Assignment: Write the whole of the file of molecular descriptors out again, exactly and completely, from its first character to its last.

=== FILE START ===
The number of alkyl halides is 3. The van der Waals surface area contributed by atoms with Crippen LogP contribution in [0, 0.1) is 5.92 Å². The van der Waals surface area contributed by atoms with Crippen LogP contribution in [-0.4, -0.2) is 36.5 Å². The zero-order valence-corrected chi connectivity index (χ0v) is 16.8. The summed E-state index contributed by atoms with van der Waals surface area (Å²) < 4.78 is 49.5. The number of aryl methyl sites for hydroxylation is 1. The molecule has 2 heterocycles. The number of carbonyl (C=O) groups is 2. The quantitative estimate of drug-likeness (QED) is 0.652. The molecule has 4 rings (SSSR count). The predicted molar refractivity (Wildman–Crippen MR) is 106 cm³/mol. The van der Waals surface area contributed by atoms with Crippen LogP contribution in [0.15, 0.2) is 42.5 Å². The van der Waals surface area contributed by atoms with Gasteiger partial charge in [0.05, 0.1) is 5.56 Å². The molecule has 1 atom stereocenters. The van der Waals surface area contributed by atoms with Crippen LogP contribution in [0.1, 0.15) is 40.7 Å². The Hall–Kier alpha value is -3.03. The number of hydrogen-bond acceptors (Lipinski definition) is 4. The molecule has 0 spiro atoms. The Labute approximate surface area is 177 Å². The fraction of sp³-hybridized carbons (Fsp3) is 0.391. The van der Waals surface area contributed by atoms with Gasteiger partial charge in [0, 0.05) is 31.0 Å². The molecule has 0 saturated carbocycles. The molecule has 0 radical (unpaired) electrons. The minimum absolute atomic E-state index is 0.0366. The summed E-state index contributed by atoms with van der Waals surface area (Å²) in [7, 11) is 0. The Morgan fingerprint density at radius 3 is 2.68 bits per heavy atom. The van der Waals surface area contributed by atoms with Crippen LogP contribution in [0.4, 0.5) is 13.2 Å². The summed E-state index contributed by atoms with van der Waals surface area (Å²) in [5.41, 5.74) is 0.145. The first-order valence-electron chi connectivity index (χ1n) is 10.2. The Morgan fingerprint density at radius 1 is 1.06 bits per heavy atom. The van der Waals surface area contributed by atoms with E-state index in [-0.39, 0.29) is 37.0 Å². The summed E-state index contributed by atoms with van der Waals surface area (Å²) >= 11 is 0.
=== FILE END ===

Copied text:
The number of alkyl halides is 3. The van der Waals surface area contributed by atoms with Crippen LogP contribution in [0, 0.1) is 5.92 Å². The van der Waals surface area contributed by atoms with Crippen LogP contribution in [-0.4, -0.2) is 36.5 Å². The zero-order valence-corrected chi connectivity index (χ0v) is 16.8. The summed E-state index contributed by atoms with van der Waals surface area (Å²) < 4.78 is 49.5. The number of aryl methyl sites for hydroxylation is 1. The molecule has 2 heterocycles. The number of carbonyl (C=O) groups is 2. The quantitative estimate of drug-likeness (QED) is 0.652. The molecule has 4 rings (SSSR count). The predicted molar refractivity (Wildman–Crippen MR) is 106 cm³/mol. The van der Waals surface area contributed by atoms with Crippen LogP contribution in [0.15, 0.2) is 42.5 Å². The van der Waals surface area contributed by atoms with Gasteiger partial charge in [0.05, 0.1) is 5.56 Å². The molecule has 1 atom stereocenters. The van der Waals surface area contributed by atoms with Crippen LogP contribution in [0.1, 0.15) is 40.7 Å². The Hall–Kier alpha value is -3.03. The number of hydrogen-bond acceptors (Lipinski definition) is 4. The molecule has 0 spiro atoms. The Labute approximate surface area is 177 Å². The fraction of sp³-hybridized carbons (Fsp3) is 0.391. The van der Waals surface area contributed by atoms with Gasteiger partial charge in [0, 0.05) is 31.0 Å². The molecule has 0 saturated carbocycles. The molecule has 0 radical (unpaired) electrons. The minimum absolute atomic E-state index is 0.0366. The summed E-state index contributed by atoms with van der Waals surface area (Å²) in [7, 11) is 0. The Morgan fingerprint density at radius 3 is 2.68 bits per heavy atom. The van der Waals surface area contributed by atoms with Crippen LogP contribution in [0.4, 0.5) is 13.2 Å². The summed E-state index contributed by atoms with van der Waals surface area (Å²) in [5.41, 5.74) is 0.145. The first-order valence-electron chi connectivity index (χ1n) is 10.2. The Morgan fingerprint density at radius 1 is 1.06 bits per heavy atom. The van der Waals surface area contributed by atoms with E-state index in [-0.39, 0.29) is 37.0 Å². The summed E-state index contributed by atoms with van der Waals surface area (Å²) >= 11 is 0.